EU gets tough on packaging waste

EU gets tough on packaging waste

Law would go beyond plastic and require all packaging to be recyclable by 2030

Excessive packaging for a small ID tag ordered online. The small item was in a box much too large for it, requiring inflated plastic pillows to fill the void. A mailing envelope or padded mailer would have been adequate. (Photo: Pkgx via Wikimedia Commons)
Excessive packaging for a small ID tag ordered online. The small item was in a box much too large for it, requiring inflated plastic pillows to fill the void. A mailing envelope or padded mailer would have been adequate. (Photo: Pkgx via Wikimedia Commons)

BRUSSELS - The European Union has reached a provisional deal on a new law to cut packaging waste and ban single-use plastics, such as supermarket bags for fruit and mini-shampoo bottles in hotels, albeit with exemptions for certain sectors.

The European Commission in 2022 proposed a revamp of rules governing packaging waste, which in the EU has jumped by more than 20% in the last decade, driven by online shopping and “grab and go” consumption habits.

Each European generates almost 190 kilogrammes of packaging waste per year.

Negotiators from the European Parliament and Belgium, which holds the six-month rotating EU presidency, agreed late Monday on packaging reduction targets of 5% by 2030 and 15% by 2040, and that all packaging should be recyclable by 2030.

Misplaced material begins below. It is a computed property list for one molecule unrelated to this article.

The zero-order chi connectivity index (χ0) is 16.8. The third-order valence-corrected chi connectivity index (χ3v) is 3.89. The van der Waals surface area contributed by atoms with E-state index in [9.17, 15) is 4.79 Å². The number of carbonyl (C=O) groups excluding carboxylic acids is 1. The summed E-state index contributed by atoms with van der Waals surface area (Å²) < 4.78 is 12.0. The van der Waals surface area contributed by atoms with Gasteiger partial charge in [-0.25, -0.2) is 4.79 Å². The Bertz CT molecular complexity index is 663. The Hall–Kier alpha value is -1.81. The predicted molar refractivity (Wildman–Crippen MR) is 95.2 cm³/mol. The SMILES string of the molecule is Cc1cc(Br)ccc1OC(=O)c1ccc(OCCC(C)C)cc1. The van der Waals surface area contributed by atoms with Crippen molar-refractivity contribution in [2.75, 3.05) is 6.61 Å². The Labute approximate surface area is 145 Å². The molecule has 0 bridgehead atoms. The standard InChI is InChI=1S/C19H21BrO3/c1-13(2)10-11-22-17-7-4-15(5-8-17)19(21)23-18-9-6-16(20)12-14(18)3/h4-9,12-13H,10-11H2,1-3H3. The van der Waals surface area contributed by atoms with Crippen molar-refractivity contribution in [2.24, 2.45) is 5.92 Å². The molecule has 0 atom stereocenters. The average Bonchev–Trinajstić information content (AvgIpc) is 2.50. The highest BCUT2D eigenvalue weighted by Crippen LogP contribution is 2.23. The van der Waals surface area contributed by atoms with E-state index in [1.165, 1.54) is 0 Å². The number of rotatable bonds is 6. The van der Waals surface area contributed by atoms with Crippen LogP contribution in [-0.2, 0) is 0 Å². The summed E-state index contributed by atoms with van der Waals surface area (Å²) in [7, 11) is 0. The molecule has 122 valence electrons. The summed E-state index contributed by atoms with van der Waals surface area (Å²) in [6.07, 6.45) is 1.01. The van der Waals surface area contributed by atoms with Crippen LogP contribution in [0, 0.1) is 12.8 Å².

By then, a ban will apply to single-use plastic items such as disposable plates, cups and boxes used by fast food restaurants, shrink-wrap for suitcases at airports and lightweight bags, such as offered in markets for groceries.

There will also be a ban on “forever chemicals” — per- and polyfluorinated alkyl substances or PFAS — in packaging that comes in contact with food.

The EU will also apply re-use targets, such as 10% for take-away packaging and for drinks containers, except those for wine or milk. Cardboard will also be exempt, as countries such as Finland had sought.

Negotiators agreed that empty space should make up no more than 50% of packaged goods, putting an end to oversized boxes for online deliveries.

The targets as a whole will not apply to very small businesses.

The agreement still needs approval from the European Parliament and EU governments, which is not a given in the lead-up to EU elections in June.

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